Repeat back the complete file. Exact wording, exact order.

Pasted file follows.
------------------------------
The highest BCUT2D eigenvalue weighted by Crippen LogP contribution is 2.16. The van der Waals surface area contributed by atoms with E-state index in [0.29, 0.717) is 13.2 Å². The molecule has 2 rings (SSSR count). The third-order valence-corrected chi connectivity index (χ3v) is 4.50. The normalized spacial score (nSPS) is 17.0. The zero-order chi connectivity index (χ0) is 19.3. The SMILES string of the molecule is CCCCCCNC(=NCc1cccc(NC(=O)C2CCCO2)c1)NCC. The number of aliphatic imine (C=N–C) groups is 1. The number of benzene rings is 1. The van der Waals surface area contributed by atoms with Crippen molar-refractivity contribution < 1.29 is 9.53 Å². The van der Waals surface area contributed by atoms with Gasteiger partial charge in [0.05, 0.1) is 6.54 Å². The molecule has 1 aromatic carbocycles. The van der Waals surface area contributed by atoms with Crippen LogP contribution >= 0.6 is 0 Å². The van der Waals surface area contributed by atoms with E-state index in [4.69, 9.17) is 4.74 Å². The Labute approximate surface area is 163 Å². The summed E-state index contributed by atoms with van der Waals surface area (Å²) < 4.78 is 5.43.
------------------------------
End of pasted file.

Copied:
The highest BCUT2D eigenvalue weighted by Crippen LogP contribution is 2.16. The van der Waals surface area contributed by atoms with E-state index in [0.29, 0.717) is 13.2 Å². The molecule has 2 rings (SSSR count). The third-order valence-corrected chi connectivity index (χ3v) is 4.50. The normalized spacial score (nSPS) is 17.0. The zero-order chi connectivity index (χ0) is 19.3. The SMILES string of the molecule is CCCCCCNC(=NCc1cccc(NC(=O)C2CCCO2)c1)NCC. The number of aliphatic imine (C=N–C) groups is 1. The number of benzene rings is 1. The van der Waals surface area contributed by atoms with Crippen molar-refractivity contribution < 1.29 is 9.53 Å². The van der Waals surface area contributed by atoms with Gasteiger partial charge in [0.05, 0.1) is 6.54 Å². The molecule has 1 aromatic carbocycles. The van der Waals surface area contributed by atoms with Crippen LogP contribution >= 0.6 is 0 Å². The van der Waals surface area contributed by atoms with E-state index in [4.69, 9.17) is 4.74 Å². The Labute approximate surface area is 163 Å². The summed E-state index contributed by atoms with van der Waals surface area (Å²) < 4.78 is 5.43.